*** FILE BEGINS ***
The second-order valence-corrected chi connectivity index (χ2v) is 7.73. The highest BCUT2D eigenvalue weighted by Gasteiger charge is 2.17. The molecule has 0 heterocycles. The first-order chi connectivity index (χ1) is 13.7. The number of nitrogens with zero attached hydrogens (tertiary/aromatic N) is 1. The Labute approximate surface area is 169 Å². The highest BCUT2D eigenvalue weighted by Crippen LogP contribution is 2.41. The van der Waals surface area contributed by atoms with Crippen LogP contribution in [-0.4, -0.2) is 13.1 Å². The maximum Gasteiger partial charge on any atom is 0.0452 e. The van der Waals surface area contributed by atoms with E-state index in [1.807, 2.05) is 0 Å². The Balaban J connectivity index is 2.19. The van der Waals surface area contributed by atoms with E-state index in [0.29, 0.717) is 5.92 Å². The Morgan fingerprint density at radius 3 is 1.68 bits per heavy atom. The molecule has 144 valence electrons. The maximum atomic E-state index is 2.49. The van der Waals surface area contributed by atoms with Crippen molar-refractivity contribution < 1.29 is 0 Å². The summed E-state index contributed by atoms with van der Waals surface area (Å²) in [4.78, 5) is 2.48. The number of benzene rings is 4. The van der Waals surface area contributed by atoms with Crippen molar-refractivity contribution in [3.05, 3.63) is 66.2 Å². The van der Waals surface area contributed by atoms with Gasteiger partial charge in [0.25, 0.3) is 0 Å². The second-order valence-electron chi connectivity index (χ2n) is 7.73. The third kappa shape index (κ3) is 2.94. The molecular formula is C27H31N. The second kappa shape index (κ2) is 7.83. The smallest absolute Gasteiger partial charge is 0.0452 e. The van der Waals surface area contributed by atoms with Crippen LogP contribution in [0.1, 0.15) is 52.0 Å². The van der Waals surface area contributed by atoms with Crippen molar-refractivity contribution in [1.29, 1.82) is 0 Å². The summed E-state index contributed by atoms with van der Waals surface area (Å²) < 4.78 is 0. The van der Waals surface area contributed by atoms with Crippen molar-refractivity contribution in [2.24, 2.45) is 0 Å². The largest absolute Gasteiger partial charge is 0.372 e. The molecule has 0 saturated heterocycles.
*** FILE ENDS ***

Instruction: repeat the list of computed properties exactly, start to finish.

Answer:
The second-order valence-corrected chi connectivity index (χ2v) is 7.73. The highest BCUT2D eigenvalue weighted by Gasteiger charge is 2.17. The molecule has 0 heterocycles. The first-order chi connectivity index (χ1) is 13.7. The number of nitrogens with zero attached hydrogens (tertiary/aromatic N) is 1. The Labute approximate surface area is 169 Å². The highest BCUT2D eigenvalue weighted by Crippen LogP contribution is 2.41. The van der Waals surface area contributed by atoms with Crippen LogP contribution in [-0.4, -0.2) is 13.1 Å². The maximum Gasteiger partial charge on any atom is 0.0452 e. The van der Waals surface area contributed by atoms with E-state index in [1.807, 2.05) is 0 Å². The Balaban J connectivity index is 2.19. The van der Waals surface area contributed by atoms with E-state index in [0.29, 0.717) is 5.92 Å². The Morgan fingerprint density at radius 3 is 1.68 bits per heavy atom. The molecule has 144 valence electrons. The maximum atomic E-state index is 2.49. The van der Waals surface area contributed by atoms with Crippen molar-refractivity contribution < 1.29 is 0 Å². The summed E-state index contributed by atoms with van der Waals surface area (Å²) in [4.78, 5) is 2.48. The number of benzene rings is 4. The van der Waals surface area contributed by atoms with Crippen molar-refractivity contribution in [3.05, 3.63) is 66.2 Å². The van der Waals surface area contributed by atoms with Gasteiger partial charge in [0.25, 0.3) is 0 Å². The second-order valence-electron chi connectivity index (χ2n) is 7.73. The third kappa shape index (κ3) is 2.94. The molecular formula is C27H31N. The second kappa shape index (κ2) is 7.83. The smallest absolute Gasteiger partial charge is 0.0452 e. The van der Waals surface area contributed by atoms with Crippen LogP contribution in [0.1, 0.15) is 52.0 Å². The van der Waals surface area contributed by atoms with Crippen molar-refractivity contribution in [1.29, 1.82) is 0 Å². The summed E-state index contributed by atoms with van der Waals surface area (Å²) < 4.78 is 0. The van der Waals surface area contributed by atoms with Crippen molar-refractivity contribution in [2.24, 2.45) is 0 Å². The largest absolute Gasteiger partial charge is 0.372 e. The molecule has 0 saturated heterocycles.